Strip waxes. Also known as soft waxes, these are most commonly used with roll-on waxing systems. Mainly composed of resins to increase setting time, strip waxes are often blended with additional essential oils for special skin conditions and types, and come in many varieties. Soft waxes are applied onto the skin in the thinnest layer possible in the direction of hair growth. This is followed by the removal of the wax in the opposite direction with a fabric or paper strip, depending upon the therapist’s preference. Strip waxes can be used on any area of the body.
    Fabric versus paper strip. Fabric strips are generally made from some type of bleached or unbleached cotton, are extremely flexible, and some consider them to be less painful and, therefore, ideal for facial waxing. Paper strips are more rigid and more suitable for speed waxing. They are economical because they can be utilized as a continuous-use strip during a leg-waxing procedure.

Post-care for waxing

There is no question that waxing has been one of the strongest hair removal trends for decades, however there are often complaints after a treatment due to improper post-care. Common concerns include, “I had my eyebrows waxed yesterday and have a nasty rash where the wax was applied. There is lots of redness and some bumps,” or “I just had my chest waxed yesterday and I have this terrible breakout with redness, swelling and dozens of whiteheads all over.

Unfortunately these clients rarely call the technician that performed the service and, in most cases, they run to the nearest drug store to speak to the pharmacist for help. It is incredibly important to educate your client about post-care treatment of the skin after any type of waxing service is performed. See Post-care Don’ts for advice to provide to your clients. This also is a good time to introduce post-care waxing retail products. Direct them to your retail section that offers an array of post-care waxing retail products. See Post-care Dos for retail suggestions.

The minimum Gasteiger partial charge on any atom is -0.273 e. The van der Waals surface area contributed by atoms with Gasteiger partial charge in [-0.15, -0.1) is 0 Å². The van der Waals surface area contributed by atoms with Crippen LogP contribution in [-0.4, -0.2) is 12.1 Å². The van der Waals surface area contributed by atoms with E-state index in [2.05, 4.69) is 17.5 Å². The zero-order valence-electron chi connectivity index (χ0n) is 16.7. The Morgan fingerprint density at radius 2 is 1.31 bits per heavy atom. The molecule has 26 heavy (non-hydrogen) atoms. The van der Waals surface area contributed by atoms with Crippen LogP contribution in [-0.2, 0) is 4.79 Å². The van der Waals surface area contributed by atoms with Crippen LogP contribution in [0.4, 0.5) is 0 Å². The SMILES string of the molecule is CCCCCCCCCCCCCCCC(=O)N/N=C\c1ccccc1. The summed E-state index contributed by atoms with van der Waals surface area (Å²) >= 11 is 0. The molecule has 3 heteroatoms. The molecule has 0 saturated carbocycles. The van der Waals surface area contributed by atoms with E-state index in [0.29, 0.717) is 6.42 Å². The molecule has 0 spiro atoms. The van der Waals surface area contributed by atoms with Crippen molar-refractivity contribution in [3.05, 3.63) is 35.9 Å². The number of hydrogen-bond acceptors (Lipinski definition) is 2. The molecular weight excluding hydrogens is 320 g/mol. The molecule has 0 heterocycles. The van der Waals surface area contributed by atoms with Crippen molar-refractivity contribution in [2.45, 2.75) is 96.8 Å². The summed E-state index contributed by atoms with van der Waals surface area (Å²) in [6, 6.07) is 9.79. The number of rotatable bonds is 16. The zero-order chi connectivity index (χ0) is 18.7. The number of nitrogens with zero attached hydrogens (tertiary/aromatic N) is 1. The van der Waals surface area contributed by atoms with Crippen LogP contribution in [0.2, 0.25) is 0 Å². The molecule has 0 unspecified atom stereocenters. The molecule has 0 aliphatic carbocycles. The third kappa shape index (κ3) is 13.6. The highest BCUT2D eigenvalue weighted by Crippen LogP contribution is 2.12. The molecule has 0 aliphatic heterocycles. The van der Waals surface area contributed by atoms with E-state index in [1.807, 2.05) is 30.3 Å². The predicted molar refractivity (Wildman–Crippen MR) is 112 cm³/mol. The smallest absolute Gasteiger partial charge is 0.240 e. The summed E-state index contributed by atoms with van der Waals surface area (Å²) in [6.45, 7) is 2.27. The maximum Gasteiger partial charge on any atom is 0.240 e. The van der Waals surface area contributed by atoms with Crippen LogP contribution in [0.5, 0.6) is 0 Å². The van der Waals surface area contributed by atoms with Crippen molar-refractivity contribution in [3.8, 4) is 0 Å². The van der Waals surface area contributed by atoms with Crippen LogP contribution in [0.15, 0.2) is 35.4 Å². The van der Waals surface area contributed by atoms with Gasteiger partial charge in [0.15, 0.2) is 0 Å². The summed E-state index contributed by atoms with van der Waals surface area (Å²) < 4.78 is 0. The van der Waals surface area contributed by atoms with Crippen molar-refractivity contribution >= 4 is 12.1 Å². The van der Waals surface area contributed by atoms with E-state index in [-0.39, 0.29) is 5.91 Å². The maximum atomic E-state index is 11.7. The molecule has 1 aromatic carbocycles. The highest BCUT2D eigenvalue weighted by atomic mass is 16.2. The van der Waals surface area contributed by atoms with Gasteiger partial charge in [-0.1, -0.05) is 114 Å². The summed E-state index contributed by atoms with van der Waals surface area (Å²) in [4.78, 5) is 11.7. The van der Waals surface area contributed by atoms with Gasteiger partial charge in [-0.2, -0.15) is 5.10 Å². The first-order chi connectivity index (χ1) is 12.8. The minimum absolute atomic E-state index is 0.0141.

Dip into the pot

To date, the use of depilatory waxes is still one of the safest, most successful ways to remove unwanted hair. If your establishment is not currently waxing, it is time you dipped into the pot.

Post-care Dos

    Creams or lotions. These minimize redness, irritation or possible pustule infections. Products that contain azulene, tea tree oil, lavender or lemon essential oils, camphor and menthol are ideal.
    Ingrown hair treatment product. These items contain effective ingredients to soften the skin, clear the follicle and allow the hair—when it is ready to grow again—to pierce through the skin. Check the alcohol content of these products because a high a percentage can cause chafing and drying of the skin, which can become very irritated, especially on the panty line.
    Hair retardants. These are ideal for clients dealing with excess hormonal hair growth or for use during the summer when sun exposure is excessive. Hair retardants are ideal to slow down the growth process, creating finer, sparser new hair.
    Body wash, lotions and exfoliants. These are ideal to rid the follicle of dry skin, dirt and debris, and to maintain skin’s suppleness.

Post-care Don’ts

    Avoid sun exposure, such as direct sunlight or tanning booths, for 24–48 hours.
    Put off visiting the gym or taking a hot shower for eight hours.
    Eliminate the use of any aggressive skin care products such as body exfoliators for 24–48 hours on treated areas.
    Avoid wearing tight clothing or items made of Lycra.